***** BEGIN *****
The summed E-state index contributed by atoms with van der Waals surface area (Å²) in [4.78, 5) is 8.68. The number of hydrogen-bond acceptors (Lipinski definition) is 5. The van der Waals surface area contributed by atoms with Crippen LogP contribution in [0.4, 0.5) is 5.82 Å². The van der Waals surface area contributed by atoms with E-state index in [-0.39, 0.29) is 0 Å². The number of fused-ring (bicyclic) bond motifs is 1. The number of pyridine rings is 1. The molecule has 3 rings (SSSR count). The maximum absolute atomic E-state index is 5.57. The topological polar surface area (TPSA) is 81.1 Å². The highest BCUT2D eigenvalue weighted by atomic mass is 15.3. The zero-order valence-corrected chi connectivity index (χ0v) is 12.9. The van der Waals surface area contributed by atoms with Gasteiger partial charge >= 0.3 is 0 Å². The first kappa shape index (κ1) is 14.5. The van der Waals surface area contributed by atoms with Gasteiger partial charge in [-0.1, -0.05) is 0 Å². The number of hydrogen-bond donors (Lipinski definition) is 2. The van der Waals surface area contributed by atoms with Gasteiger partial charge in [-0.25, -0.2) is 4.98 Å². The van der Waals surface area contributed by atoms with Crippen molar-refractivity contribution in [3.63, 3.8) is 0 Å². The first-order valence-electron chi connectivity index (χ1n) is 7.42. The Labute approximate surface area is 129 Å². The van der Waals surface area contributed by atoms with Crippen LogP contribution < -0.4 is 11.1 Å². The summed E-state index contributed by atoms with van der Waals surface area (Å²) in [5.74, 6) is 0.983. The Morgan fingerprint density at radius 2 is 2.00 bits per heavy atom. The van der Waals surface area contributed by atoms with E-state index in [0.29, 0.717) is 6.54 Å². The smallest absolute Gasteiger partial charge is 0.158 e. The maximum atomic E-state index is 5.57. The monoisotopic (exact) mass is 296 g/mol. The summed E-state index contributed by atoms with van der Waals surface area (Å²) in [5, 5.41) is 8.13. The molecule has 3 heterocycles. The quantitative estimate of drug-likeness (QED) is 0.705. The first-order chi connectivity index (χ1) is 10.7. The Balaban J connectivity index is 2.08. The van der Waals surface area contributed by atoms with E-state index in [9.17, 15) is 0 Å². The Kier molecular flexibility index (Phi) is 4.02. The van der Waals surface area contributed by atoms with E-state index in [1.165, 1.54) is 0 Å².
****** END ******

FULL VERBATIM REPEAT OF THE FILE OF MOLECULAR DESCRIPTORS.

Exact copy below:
The summed E-state index contributed by atoms with van der Waals surface area (Å²) in [4.78, 5) is 8.68. The number of hydrogen-bond acceptors (Lipinski definition) is 5. The van der Waals surface area contributed by atoms with Crippen LogP contribution in [0.4, 0.5) is 5.82 Å². The van der Waals surface area contributed by atoms with E-state index in [-0.39, 0.29) is 0 Å². The number of fused-ring (bicyclic) bond motifs is 1. The number of pyridine rings is 1. The molecule has 3 rings (SSSR count). The maximum absolute atomic E-state index is 5.57. The topological polar surface area (TPSA) is 81.1 Å². The highest BCUT2D eigenvalue weighted by atomic mass is 15.3. The zero-order valence-corrected chi connectivity index (χ0v) is 12.9. The van der Waals surface area contributed by atoms with Gasteiger partial charge >= 0.3 is 0 Å². The first kappa shape index (κ1) is 14.5. The van der Waals surface area contributed by atoms with Gasteiger partial charge in [-0.1, -0.05) is 0 Å². The number of hydrogen-bond donors (Lipinski definition) is 2. The van der Waals surface area contributed by atoms with Gasteiger partial charge in [-0.25, -0.2) is 4.98 Å². The van der Waals surface area contributed by atoms with Crippen molar-refractivity contribution in [3.63, 3.8) is 0 Å². The first-order valence-electron chi connectivity index (χ1n) is 7.42. The Labute approximate surface area is 129 Å². The van der Waals surface area contributed by atoms with Crippen LogP contribution < -0.4 is 11.1 Å². The summed E-state index contributed by atoms with van der Waals surface area (Å²) in [5.74, 6) is 0.983. The Morgan fingerprint density at radius 2 is 2.00 bits per heavy atom. The van der Waals surface area contributed by atoms with E-state index in [0.29, 0.717) is 6.54 Å². The smallest absolute Gasteiger partial charge is 0.158 e. The maximum atomic E-state index is 5.57. The monoisotopic (exact) mass is 296 g/mol. The summed E-state index contributed by atoms with van der Waals surface area (Å²) in [5, 5.41) is 8.13. The molecule has 3 heterocycles. The quantitative estimate of drug-likeness (QED) is 0.705. The first-order chi connectivity index (χ1) is 10.7. The Balaban J connectivity index is 2.08. The van der Waals surface area contributed by atoms with E-state index in [9.17, 15) is 0 Å². The Kier molecular flexibility index (Phi) is 4.02. The van der Waals surface area contributed by atoms with E-state index in [1.165, 1.54) is 0 Å².